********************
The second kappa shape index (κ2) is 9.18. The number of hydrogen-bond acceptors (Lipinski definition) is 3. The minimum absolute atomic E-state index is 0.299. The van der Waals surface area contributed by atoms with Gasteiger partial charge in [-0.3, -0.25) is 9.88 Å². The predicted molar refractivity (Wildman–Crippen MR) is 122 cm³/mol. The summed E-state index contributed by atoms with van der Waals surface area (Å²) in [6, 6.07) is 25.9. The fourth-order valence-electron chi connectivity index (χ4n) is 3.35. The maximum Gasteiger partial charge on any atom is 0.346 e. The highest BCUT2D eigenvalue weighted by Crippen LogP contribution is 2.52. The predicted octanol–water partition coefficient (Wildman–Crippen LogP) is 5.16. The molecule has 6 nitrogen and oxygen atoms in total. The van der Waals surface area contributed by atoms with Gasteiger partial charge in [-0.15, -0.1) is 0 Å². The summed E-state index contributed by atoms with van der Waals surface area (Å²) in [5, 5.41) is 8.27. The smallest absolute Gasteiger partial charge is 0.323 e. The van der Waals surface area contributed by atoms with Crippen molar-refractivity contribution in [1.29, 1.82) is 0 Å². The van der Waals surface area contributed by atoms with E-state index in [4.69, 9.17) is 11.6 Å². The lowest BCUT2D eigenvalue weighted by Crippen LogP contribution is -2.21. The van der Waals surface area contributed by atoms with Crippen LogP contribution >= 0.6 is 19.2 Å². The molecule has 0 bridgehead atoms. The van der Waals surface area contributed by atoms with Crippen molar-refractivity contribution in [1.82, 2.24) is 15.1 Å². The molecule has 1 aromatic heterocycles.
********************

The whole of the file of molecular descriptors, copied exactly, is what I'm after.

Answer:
The second kappa shape index (κ2) is 9.18. The number of hydrogen-bond acceptors (Lipinski definition) is 3. The minimum absolute atomic E-state index is 0.299. The van der Waals surface area contributed by atoms with Gasteiger partial charge in [-0.3, -0.25) is 9.88 Å². The predicted molar refractivity (Wildman–Crippen MR) is 122 cm³/mol. The summed E-state index contributed by atoms with van der Waals surface area (Å²) in [6, 6.07) is 25.9. The fourth-order valence-electron chi connectivity index (χ4n) is 3.35. The maximum Gasteiger partial charge on any atom is 0.346 e. The highest BCUT2D eigenvalue weighted by Crippen LogP contribution is 2.52. The predicted octanol–water partition coefficient (Wildman–Crippen LogP) is 5.16. The molecule has 6 nitrogen and oxygen atoms in total. The van der Waals surface area contributed by atoms with Gasteiger partial charge in [-0.15, -0.1) is 0 Å². The summed E-state index contributed by atoms with van der Waals surface area (Å²) in [5, 5.41) is 8.27. The smallest absolute Gasteiger partial charge is 0.323 e. The van der Waals surface area contributed by atoms with Crippen molar-refractivity contribution in [1.29, 1.82) is 0 Å². The van der Waals surface area contributed by atoms with E-state index in [4.69, 9.17) is 11.6 Å². The lowest BCUT2D eigenvalue weighted by Crippen LogP contribution is -2.21. The van der Waals surface area contributed by atoms with Crippen LogP contribution >= 0.6 is 19.2 Å². The molecule has 0 bridgehead atoms. The van der Waals surface area contributed by atoms with Crippen molar-refractivity contribution in [1.82, 2.24) is 15.1 Å². The molecule has 1 aromatic heterocycles.